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Louisville, Ky. (WDRB) -- They're not your typical gun toting crime fighters. WDRB's Jennifer Baileys examines how nurses are taking on the role of investigators.
"We're looking for body fluids, so what we're looking for so saliva, seminal fluid,' said Melissa Edin, U of L SANE.
She's often the first line of defense for a rape victim. Melissa Edin is University Hospital's Sexual Assault Nurse Examiner or SANE Coordinator.
"When you're in the nuts and bolts of an exam you do what you need to do to get that victim through," said Edin.
Part of that is gathering every piece of evidence possible by using a kit. The DNA and other evidence can be used up to a year later to prosecute.
"You have to have trauma in order for you to experience fear," said Edin.
Edin is currently training 10 nurses at UofL's Shelby Campus to become SANES. She says the registered nurses from around the state have to complete 40 hours of initial SANE training and 60 clinical hours including how to perform the exams before graduating.
The SANE program is part of UofL's Trauma Center. There are eight sexual assault nurse examiners on staff, they performed more than 315 exams last year, at UofL and at the Center for Women and Families.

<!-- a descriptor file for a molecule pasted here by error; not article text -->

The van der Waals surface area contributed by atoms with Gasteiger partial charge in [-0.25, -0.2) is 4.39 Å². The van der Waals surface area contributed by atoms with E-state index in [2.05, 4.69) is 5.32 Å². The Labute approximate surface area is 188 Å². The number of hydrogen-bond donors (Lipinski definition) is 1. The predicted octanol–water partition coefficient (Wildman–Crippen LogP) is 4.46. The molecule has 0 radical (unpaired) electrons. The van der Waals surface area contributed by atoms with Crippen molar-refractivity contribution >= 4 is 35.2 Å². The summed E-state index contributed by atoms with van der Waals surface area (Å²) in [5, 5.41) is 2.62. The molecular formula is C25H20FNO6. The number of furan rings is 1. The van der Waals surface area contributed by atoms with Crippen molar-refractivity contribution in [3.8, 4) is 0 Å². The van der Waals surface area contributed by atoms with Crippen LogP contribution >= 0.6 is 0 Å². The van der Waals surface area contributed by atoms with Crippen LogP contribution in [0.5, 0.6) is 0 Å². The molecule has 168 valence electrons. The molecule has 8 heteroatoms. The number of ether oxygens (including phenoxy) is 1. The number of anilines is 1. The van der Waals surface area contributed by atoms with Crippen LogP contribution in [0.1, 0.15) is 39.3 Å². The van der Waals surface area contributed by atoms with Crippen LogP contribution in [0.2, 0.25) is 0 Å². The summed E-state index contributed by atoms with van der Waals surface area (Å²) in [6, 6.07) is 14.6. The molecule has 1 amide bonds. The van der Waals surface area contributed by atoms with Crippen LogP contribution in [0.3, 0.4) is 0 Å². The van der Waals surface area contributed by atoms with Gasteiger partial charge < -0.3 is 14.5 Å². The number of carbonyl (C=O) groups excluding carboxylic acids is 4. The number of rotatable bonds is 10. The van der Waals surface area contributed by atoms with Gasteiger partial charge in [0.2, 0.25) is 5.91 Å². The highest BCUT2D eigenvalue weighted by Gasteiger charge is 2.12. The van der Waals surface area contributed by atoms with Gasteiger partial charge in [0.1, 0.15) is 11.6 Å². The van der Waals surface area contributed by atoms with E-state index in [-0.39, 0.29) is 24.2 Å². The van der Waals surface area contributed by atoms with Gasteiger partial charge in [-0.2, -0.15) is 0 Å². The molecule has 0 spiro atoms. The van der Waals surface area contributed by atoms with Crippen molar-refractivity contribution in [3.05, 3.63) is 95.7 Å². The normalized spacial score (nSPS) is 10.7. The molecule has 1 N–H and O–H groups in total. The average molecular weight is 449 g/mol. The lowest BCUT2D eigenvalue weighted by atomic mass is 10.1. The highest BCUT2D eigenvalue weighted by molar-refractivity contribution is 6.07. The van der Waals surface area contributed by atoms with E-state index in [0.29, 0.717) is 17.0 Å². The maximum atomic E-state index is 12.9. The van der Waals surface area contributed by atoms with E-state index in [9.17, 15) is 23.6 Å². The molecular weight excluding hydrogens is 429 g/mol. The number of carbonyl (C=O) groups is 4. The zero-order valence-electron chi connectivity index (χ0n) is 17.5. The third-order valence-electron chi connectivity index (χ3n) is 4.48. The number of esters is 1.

"They're given the option instead of being seen in the ER and sitting there with somebody who is drunk for somebody who has the flu or broken arm and they just got assaulted, we will pay for a cab and they can come to the clinic and be seen here," said Marta Miranda, center president.
Director Marta Miranda says the Center For Women and Families has a partnership with University, Baptist and KentuckyOne Health allowing SANE nurses to perform exams at the Center's clinic and it's completely free to the victim.
"So when they come in directly after the assault and have their sexual assault nursing exam we have an advocate there who explains, talks to them about the process of the trauma to help normalize some of what's gone on," said Cindy Guertin, Director of Clinical Services.
The Center for Women and Families recognizes about three percent of American men have experienced attempted or sexual assault, that's why the clinic serves both men and women 14 years old and up.
"Most of the sexual assault clients are not living here, the folks that are living here are domestic violence survivors and their kids. The reality is though now that we're doing a lot of deepening of assessment of our clients a lot of times sexual violence is part of domestic violence," said Miranda.
That's not a new trend. The FBI estimates 9 out of 10 rapes go unreported, but as the SANE program gains partners like the Center, advocates hope those statistics will change.
"It's just meeting them where they're at, with no bias, no judgements umm not being judgmental and just really listening to what they have to say and that alone can be huge for them," said Edin
The exams are paid for by the Crime Victim's Compensation Board.